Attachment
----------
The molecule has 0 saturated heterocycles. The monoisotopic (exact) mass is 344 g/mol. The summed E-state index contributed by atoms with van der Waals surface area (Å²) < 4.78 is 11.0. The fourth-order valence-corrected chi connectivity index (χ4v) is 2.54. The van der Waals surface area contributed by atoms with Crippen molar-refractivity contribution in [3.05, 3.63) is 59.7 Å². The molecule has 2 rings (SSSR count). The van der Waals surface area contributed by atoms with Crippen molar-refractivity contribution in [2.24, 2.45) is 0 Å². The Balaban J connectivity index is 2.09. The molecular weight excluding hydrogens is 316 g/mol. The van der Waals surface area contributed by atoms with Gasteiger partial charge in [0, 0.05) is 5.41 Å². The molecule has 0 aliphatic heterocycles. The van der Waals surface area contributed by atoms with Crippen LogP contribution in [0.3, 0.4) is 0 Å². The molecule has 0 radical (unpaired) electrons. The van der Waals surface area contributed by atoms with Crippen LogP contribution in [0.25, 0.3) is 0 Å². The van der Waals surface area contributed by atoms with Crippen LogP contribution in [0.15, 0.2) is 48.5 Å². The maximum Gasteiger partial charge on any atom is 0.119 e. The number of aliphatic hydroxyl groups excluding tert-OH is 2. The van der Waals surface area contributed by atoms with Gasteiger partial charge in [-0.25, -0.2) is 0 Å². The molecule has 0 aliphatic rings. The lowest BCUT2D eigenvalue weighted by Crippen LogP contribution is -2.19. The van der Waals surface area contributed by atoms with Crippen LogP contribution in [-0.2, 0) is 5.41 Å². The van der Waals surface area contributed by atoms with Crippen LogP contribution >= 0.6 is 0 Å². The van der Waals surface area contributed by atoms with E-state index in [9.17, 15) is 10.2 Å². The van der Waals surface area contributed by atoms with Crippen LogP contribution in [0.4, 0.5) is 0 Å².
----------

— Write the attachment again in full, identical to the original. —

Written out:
The molecule has 0 saturated heterocycles. The monoisotopic (exact) mass is 344 g/mol. The summed E-state index contributed by atoms with van der Waals surface area (Å²) < 4.78 is 11.0. The fourth-order valence-corrected chi connectivity index (χ4v) is 2.54. The van der Waals surface area contributed by atoms with Crippen molar-refractivity contribution in [3.05, 3.63) is 59.7 Å². The molecule has 2 rings (SSSR count). The van der Waals surface area contributed by atoms with Crippen molar-refractivity contribution in [2.24, 2.45) is 0 Å². The Balaban J connectivity index is 2.09. The molecular weight excluding hydrogens is 316 g/mol. The van der Waals surface area contributed by atoms with Gasteiger partial charge in [0, 0.05) is 5.41 Å². The molecule has 0 aliphatic heterocycles. The van der Waals surface area contributed by atoms with Crippen LogP contribution in [0.3, 0.4) is 0 Å². The molecule has 0 radical (unpaired) electrons. The van der Waals surface area contributed by atoms with Crippen LogP contribution in [0.25, 0.3) is 0 Å². The van der Waals surface area contributed by atoms with Crippen LogP contribution in [0.15, 0.2) is 48.5 Å². The maximum Gasteiger partial charge on any atom is 0.119 e. The number of aliphatic hydroxyl groups excluding tert-OH is 2. The van der Waals surface area contributed by atoms with Gasteiger partial charge in [-0.25, -0.2) is 0 Å². The molecule has 0 aliphatic rings. The lowest BCUT2D eigenvalue weighted by Crippen LogP contribution is -2.19. The van der Waals surface area contributed by atoms with Crippen LogP contribution in [-0.2, 0) is 5.41 Å². The van der Waals surface area contributed by atoms with Crippen LogP contribution >= 0.6 is 0 Å². The van der Waals surface area contributed by atoms with E-state index in [9.17, 15) is 10.2 Å². The van der Waals surface area contributed by atoms with Crippen LogP contribution in [0.4, 0.5) is 0 Å².